When our Scriptures talk about how David began as a shepherd, how angels came to the shepherds in the fields to announce the birth of Christ, we have to remind ourselves that shepherds are poor, and they’re literally living on the margins of society — they take their flocks out to the countryside and sit alone all day watching over them. They miss out on the hustle and bustle of town, on the day’s gossip and the charms of the local girls. They’re not sophisticated or educated; they’re poor bumpkins, always out of the loop and always on the margins, because they spend their time alone with their sheep in distant pastures. Rather than being in the marketplace with all of its excitement and social interaction, they’re out in the country, shepherding.
They watch over their charges, growing to love the sweet animals that obey them and assemble peacefully. Sheep are gentle, sweet animals, and the shepherd protects them them from the wolves and the fierce predators that threaten them. The sheep know their shepherd’s voice and they trust him and love him.
When Christ Himself, the King of Kings, identifies with those shepherds, that resonates with people who know that a shepherd loves his sheep even though they aren’t his equals; he takes care of them and loves them, keeps company with them, even though they didn’t earn it. When the King of Kings identifies with the slow, dumb, poor country boy, that means something.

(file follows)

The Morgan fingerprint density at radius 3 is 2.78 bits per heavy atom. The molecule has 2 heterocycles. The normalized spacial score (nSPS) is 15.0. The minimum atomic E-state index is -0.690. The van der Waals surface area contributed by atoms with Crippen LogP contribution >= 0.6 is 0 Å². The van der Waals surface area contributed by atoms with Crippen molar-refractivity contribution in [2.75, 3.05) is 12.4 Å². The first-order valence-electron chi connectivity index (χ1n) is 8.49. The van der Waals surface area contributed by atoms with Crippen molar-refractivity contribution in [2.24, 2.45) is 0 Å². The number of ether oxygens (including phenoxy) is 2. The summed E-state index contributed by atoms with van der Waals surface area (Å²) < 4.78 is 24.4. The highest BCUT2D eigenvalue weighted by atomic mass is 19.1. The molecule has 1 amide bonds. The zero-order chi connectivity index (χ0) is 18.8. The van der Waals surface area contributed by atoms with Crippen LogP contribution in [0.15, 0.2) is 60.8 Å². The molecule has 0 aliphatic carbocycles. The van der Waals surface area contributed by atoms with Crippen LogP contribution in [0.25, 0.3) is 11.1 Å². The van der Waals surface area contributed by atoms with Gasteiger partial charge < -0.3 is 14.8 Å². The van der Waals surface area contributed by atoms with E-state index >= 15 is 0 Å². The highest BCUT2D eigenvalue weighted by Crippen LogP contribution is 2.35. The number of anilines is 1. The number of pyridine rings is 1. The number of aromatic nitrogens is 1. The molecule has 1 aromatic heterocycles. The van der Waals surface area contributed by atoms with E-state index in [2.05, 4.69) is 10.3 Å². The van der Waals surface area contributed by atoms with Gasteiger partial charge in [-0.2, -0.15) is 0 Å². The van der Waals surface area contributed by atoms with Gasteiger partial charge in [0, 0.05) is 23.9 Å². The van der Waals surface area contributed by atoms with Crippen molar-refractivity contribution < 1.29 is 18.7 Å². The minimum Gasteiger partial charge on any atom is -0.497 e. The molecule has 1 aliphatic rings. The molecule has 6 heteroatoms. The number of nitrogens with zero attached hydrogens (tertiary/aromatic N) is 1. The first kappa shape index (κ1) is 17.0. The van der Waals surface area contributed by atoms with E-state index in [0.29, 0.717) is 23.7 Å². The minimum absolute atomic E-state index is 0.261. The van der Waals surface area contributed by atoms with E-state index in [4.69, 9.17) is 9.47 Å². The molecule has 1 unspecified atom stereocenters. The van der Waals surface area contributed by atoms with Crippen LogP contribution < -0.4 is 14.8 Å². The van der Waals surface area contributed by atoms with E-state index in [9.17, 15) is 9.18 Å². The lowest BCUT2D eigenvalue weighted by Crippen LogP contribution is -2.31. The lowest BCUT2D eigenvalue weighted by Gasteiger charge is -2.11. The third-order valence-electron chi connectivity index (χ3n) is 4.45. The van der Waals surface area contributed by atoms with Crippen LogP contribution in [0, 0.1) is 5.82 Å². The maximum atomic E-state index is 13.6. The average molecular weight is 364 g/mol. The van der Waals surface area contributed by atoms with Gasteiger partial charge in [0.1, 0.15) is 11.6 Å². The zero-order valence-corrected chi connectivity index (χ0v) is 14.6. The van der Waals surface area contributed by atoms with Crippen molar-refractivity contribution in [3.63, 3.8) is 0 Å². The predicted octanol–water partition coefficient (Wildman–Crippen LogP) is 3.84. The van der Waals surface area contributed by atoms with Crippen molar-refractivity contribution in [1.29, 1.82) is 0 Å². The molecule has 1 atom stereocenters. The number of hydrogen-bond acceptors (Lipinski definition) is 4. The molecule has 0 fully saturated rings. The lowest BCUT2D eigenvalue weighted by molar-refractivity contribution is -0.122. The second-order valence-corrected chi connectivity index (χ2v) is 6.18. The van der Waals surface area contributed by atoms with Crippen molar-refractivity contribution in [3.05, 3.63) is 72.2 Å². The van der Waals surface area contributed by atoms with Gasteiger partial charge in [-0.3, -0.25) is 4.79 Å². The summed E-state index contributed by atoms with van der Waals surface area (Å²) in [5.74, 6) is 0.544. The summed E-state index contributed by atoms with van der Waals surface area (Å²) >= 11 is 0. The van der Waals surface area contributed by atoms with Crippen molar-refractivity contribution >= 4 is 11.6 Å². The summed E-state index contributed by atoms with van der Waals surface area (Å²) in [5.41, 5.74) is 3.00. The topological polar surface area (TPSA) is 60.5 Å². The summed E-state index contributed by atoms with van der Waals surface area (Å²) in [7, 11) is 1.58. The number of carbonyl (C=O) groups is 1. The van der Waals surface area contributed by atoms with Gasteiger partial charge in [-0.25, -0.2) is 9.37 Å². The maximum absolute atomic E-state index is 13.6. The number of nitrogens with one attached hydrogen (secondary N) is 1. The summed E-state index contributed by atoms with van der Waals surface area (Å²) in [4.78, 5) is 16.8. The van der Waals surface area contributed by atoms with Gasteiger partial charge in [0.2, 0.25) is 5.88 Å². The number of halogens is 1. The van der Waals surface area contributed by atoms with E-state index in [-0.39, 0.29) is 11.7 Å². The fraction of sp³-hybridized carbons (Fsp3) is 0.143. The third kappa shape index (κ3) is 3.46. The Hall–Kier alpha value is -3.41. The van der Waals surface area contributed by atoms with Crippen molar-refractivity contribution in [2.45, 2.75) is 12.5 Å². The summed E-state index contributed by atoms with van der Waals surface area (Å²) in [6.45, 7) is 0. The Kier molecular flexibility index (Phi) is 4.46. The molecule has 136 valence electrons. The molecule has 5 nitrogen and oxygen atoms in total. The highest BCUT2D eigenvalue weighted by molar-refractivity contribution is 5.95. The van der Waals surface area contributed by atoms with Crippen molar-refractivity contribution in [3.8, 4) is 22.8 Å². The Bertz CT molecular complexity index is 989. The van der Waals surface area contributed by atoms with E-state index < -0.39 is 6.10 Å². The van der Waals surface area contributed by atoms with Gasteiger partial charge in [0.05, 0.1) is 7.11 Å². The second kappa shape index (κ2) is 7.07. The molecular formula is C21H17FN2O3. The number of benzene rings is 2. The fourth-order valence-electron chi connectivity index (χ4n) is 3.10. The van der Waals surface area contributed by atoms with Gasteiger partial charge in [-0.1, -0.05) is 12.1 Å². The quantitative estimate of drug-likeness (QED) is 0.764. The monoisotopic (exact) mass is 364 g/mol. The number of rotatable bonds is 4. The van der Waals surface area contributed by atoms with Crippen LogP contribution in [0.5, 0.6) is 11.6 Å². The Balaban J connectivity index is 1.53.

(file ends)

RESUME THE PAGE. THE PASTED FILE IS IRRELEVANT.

But we have to teach our kids that shepherds are poor and humble, that’s intellectually collected information, because it’s just not part of our life experience here. And that’s too bad — because the Scriptures resonate through personal experience, if you share that experience. They resonate a little less for us, they’re just a little bit lost in translation.
So when I stumbled across the title, “Elder Paisios on Technology”, I was ready to hear about shepherds and cell phones, but it turns out that he had something else to say — something totally different and maybe not on our radar right now, but it’s nevertheless fascinating. First, he says that:
Even Hearts Have Turned Into Steel…